Understanding the Uses of Aztec Gold


Forget everything you've ever heard about gold and its uses. Refined jewelry, gold coins and bars pale in comparison to the gold of the Aztecs. This ancient civilization used copious amounts of the yellow metal to make all sorts of things that were important to them.

Aztecs were a Native American people that inhabited central Mexico. Between the 14th and the 16th centuries, they created a rich mythology and a unique cultural heritage. The capital was situated on Lake Texcoco and called Tenochtitlan. Its ruins now lie under modern-day Mexico City.


The Aztec society was divided into various social classes. Slavery was common but not inherited. A slave could have their own slaves, property and, most importantly, the possibility to buy their freedom.

Medicine was practiced by priests and physicians. The Aztecs had over 100 words for different body parts. Herbal gardens provided a year-round supply of medicinal herbs.

Parents were responsible for educating their children. Some boys above the age of 5 went to school. The Aztecs' moral and ethical ideals were transmitted through oral lore. Special 'colleges’ taught history, religion, military art, and trading skills, while schools taught literacy, rituals, poetry, and martial arts.

Gold mining mostly took part in the modern provinces Guerrero and Oaxaca (the 121 gold items found in the so-called Tomb 7 confirm this). Near Zacatula, gold panning was practiced using special wooden pans. There were many gold-bearing rivers in the territory controlled by the Huastecs. The Zapotecs, too, had rich gold mines, but the Aztecs didn't have full control over them. The largest gold-bearing regions were under the control of the Tarascans, but political tensions between the peoples forced Aztecs to trade for this gold.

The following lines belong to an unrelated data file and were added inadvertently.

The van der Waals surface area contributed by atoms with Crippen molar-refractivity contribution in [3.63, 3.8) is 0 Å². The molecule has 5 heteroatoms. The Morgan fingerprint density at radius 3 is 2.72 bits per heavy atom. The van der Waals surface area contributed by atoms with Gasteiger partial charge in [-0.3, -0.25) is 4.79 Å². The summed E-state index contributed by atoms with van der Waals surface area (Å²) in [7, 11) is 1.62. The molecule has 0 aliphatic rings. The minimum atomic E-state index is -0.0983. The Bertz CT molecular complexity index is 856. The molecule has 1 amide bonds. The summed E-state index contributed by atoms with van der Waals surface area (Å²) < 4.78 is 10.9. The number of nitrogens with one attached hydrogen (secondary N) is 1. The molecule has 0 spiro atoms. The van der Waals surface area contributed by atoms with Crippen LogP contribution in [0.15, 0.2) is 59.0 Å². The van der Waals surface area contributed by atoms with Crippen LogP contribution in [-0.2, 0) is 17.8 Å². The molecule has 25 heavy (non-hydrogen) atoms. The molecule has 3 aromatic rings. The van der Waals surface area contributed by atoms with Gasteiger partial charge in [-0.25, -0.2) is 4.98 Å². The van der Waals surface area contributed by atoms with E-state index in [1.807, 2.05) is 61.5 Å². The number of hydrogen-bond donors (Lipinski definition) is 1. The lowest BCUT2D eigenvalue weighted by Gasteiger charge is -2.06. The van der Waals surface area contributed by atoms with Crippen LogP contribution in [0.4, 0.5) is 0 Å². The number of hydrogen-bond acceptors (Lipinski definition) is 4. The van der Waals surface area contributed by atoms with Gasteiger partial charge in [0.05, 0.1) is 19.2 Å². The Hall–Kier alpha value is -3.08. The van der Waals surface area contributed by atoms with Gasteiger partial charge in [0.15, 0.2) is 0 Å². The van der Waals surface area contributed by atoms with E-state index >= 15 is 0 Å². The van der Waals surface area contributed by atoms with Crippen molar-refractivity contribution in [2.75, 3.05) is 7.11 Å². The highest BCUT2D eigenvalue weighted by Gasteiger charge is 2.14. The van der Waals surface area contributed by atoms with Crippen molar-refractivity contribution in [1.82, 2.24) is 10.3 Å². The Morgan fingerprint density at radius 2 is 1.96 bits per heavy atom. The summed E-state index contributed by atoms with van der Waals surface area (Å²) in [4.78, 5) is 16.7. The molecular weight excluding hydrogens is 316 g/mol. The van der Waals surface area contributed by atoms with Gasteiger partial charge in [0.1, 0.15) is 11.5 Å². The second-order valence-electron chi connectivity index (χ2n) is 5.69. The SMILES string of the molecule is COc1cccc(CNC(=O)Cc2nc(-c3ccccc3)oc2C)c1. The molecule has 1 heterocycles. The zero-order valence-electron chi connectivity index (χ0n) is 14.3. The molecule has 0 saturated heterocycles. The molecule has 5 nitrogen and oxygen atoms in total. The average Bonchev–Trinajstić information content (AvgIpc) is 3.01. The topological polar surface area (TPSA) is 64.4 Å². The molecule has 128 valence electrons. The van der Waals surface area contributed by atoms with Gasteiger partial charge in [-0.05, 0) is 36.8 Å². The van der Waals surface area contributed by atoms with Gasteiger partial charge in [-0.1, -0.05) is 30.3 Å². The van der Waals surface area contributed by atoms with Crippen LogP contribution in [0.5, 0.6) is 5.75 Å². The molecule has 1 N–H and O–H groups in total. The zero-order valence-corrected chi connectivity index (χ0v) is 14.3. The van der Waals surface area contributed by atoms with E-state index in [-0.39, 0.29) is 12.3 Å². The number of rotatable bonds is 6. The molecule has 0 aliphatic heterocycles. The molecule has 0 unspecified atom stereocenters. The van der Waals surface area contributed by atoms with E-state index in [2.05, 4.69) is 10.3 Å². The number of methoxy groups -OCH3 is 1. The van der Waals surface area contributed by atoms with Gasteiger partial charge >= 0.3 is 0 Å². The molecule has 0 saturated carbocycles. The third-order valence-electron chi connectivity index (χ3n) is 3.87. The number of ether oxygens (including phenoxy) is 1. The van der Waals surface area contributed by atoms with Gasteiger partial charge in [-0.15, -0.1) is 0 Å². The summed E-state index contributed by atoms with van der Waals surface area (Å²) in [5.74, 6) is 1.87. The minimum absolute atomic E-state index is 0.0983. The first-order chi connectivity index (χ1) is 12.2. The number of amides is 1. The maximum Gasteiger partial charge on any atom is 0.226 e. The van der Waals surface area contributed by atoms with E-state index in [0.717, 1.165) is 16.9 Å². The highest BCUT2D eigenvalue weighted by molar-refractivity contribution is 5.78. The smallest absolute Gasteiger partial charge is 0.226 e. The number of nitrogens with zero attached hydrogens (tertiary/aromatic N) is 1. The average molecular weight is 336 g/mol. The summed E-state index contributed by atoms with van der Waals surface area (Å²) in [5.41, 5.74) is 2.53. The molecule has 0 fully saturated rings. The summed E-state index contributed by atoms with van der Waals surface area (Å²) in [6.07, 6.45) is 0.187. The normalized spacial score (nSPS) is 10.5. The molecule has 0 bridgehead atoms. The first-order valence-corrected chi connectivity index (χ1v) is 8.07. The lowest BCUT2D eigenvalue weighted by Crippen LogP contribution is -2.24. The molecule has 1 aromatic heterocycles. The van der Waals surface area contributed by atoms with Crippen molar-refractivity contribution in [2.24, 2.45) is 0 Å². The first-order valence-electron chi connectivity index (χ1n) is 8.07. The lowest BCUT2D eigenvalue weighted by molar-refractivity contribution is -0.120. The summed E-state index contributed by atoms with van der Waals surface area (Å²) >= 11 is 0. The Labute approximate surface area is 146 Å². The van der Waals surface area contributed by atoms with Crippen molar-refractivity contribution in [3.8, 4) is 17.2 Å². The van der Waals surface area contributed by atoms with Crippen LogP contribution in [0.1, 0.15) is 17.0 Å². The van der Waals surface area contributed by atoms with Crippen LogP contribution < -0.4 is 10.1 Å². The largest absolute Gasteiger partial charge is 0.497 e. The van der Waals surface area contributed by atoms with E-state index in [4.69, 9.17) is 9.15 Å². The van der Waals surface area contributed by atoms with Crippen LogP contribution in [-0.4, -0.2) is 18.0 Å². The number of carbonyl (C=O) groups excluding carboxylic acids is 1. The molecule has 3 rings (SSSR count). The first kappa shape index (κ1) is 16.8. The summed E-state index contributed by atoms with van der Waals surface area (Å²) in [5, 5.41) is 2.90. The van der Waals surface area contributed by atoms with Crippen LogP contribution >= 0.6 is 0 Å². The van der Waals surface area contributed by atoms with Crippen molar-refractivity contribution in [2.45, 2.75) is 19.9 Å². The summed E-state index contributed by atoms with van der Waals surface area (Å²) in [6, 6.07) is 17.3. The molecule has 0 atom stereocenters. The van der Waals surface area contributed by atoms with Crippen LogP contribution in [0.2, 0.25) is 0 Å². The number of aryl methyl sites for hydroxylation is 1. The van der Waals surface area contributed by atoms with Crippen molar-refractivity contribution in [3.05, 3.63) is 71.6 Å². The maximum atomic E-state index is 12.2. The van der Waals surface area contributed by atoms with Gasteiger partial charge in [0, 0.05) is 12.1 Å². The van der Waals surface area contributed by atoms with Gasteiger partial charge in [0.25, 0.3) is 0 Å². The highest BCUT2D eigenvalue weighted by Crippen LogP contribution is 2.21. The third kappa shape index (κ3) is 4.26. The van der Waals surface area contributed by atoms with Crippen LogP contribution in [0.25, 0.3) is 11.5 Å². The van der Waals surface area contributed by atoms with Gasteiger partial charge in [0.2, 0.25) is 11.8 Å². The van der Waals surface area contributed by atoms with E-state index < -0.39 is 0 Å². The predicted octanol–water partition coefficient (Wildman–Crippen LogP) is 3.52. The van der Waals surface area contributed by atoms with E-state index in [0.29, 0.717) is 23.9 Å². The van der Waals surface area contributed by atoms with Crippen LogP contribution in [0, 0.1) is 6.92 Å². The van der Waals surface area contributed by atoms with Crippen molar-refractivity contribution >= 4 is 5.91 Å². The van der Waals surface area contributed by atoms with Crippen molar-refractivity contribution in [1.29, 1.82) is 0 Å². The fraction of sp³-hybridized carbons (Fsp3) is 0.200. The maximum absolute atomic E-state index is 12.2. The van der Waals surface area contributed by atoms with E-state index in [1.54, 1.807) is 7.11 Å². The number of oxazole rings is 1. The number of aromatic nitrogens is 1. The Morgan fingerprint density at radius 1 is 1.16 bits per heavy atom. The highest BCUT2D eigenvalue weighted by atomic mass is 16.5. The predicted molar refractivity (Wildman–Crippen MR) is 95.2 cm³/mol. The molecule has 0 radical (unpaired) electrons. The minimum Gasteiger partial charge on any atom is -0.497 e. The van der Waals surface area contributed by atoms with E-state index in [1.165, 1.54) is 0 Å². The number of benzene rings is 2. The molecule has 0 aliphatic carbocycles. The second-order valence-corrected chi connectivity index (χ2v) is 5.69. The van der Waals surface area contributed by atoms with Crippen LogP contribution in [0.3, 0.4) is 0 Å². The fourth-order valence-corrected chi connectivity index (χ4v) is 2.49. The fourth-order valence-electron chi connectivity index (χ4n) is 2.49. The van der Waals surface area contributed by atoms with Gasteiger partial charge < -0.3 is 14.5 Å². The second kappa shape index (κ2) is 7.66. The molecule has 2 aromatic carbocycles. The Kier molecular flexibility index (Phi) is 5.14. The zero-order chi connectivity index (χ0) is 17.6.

How did this advanced civilization view gold? The precious metal was used to make all sorts of items, though the purpose of some of them remains a mystery.

We learn about the rich capital, Tenochtitlan, from the diaries written by Cortes' soldiers. They all described the incredible wealth of the city. The ruler's palace included dozens of stone buildings; there was even a zoo with thousands of animals and birds kept in cages made of pure gold. Cocoa was drunk out of golden cups, and food was eaten off golden plates. The emperor's wooden throne featured gold inlays and gems. In the garden next to the palace, there were golden trees with silver leaves and fruit made of precious stones. In front of the statue of Huitzilopochtli, the Aztec god of war, there was a pile of gifts made of gold – goblets, cups, weapons – that reached up to its knees. The Aztecs were rather bellicose and believed that one had to donate gold to the war deity before battle and then thank him after a victory. During rituals, both priests and the ruler would donate gold-embroidered vestments.

An interesting fact: when the Spaniards first met ruler Montezuma, they gave him a helmet as a gift; however, it wasn't made of solid gold but only gilded. They calculated that the ruler alone owned 5,000 tons of gold.

After the fall of the Aztec empire in 1521, all of its gold fell into the hands of the Conquistadors. They melted jewelry, statues and idols into gold bars, hoping to return to Europe rich. However, sea storms and the French corsairs led by Jean Fleury interfered with their plans. Some of the galleons were captured near the Azores, others sank during a storm, and only 2 reached Spain. Therefore, the Aztec gold still lies at the bottom of the Atlantic Ocean.

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